Dear Diary

We visit a few more waterfalls in the west of the island. The first is the Barnafoss; actually a rapids through a narrow gorge.

The Hraunfoss is even more impressive. The water is azure blue and small watercourses come together from all directions, so that actually 1000 small waterfalls form one big one.

With the lush green of the vegetation, the deep blue of the water and the bright sun, we have the feeling at this moment that we have moved to Croatia.



It’s really nice not to have any time pressure here, but our journey is almost over and we look back at the essence of this trip:

Apart from the fact that our top rule is “no stress”, the times of the day in Iceland are convenient in summer – there are none. We can also pitch the tent in the light at midnight. But it’s strange not to have seen any darkness for two weeks. But at least I already know that from Alaska.

Traditionally, we always drink an Icelandic beer with our soup in the evening – a light beer, mind you, which has almost no alcohol, but tastes really good. No comparison to our alcohol-free beers. Beer * with * alcohol is absolutely unaffordable here too. If the Icelander wants a high percentage, there is the Brennivin, a mild-tasting variation of grain and aquavit with a note of caraway. A nice old Icelander, whose house has been in the hands of his family there for 137 years, let us * try * half a bottle of it. For which we returned the favor with our whiskey.

In general, I would see my theory confirmed from the beginning. The Icelanders are generally very cautious, especially the women are quite brittle and taciturn, with a few exceptions, of course. The men get out of their way more easily and even allow themselves to be carried away to small talk or even a joke …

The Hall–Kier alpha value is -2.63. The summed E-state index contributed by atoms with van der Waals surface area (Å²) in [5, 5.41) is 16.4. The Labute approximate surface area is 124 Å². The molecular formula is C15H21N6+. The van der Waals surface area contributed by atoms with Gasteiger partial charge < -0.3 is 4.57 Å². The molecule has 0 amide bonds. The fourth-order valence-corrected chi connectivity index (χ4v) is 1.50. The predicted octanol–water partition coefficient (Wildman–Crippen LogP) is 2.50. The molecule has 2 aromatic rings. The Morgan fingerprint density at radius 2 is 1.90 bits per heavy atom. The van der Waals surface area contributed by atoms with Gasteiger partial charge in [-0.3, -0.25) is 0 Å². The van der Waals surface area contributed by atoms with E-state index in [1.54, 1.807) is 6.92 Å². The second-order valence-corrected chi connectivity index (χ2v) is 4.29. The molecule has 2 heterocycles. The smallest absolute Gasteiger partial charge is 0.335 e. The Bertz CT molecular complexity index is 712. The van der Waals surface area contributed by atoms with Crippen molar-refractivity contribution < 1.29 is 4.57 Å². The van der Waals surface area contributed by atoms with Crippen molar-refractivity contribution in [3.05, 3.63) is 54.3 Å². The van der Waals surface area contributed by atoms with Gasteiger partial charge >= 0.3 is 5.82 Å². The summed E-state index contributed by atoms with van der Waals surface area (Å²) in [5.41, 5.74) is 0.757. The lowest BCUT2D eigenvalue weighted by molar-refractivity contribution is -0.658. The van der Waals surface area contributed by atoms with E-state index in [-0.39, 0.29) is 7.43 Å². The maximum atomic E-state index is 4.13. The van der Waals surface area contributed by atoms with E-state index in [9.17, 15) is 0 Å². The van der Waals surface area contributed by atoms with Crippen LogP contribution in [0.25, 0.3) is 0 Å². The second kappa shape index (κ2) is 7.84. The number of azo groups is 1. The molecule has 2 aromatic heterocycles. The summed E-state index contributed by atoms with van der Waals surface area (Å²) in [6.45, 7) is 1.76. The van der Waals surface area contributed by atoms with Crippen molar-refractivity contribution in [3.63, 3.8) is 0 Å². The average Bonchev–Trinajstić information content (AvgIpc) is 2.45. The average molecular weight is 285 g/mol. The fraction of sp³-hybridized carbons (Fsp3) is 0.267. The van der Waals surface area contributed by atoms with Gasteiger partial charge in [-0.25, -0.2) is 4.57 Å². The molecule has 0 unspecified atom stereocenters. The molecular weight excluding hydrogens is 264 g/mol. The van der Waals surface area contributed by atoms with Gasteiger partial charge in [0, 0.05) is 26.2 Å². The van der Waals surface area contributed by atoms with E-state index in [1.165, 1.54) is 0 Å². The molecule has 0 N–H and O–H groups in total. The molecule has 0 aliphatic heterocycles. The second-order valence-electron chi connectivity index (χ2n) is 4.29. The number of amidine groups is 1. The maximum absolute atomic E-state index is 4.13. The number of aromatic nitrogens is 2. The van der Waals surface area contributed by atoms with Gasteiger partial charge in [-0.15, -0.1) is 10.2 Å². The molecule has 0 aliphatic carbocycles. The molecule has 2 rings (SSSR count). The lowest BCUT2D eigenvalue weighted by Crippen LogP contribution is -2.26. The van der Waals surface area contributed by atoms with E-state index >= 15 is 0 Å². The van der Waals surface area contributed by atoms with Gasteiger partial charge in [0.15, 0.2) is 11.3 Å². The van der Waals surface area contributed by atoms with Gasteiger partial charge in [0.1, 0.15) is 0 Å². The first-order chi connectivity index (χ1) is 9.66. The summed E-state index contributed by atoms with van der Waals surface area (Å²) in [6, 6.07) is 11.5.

When traveling to Iceland, you shouldn’t put a lot of sentimental emphasis on your equipment or clothing. The lava fields wear out enormously on the substance, as the rubble is very pointed, sharp and loose. Inevitably you stumble or get stuck somewhere. My gloves are ruined, my pants have a hole in the knee and my brand new camera and lenses have deep memory scratches. But that’s part of the outdoor character and it’s fun to whistle about being dirty and smelly.

We had problems on our countless hikes. The markings on the paths are absolute crap, but this is partly due to the winter, which simply smashes well-intentioned wooden pegs. Alternatively, attempts have been made to build stone towers along the way, which, however, also do not stay in shape for long from snow, ice and wind. And the scavenger hunt for cairns is particularly fun on lava rubble fields. You get a lot more of the area for free. Lava ditches and steep slopes, for example …

As a conclusion of the trip you have to say: the island is amazing if you enjoy hiking and breathtaking nature. Here everyone becomes a hobby geologist, because the rock world of shape, color and layers really catches everyone’s eye with its unusualness and lets you pick up and marvel at every second stone. The island is a horse paradise, because * everywhere * these beautiful animals are decoratively standing around and even rush towards you when you approach. The Icelanders have somehow transferred their open-mindedness to their horses …

Iceland is not cheap, but you can go a long way with few demands and your own sleeping bag. It is even cheaper if you have a tent and a camping stove. The hikes are great and offer everything, be it mountains, sea or, as recently, the 228 meter high Glymur waterfall, but with the frequent reward of a hot spring that you can jump into and relax your muscles.

The weather here … once again we were very lucky and only had one real rainy day, but generally a thick coat and unshakable good mood doesn’t hurt in the event that it’s the other way around …




Goodbye, Iceland. It was a pleasure!

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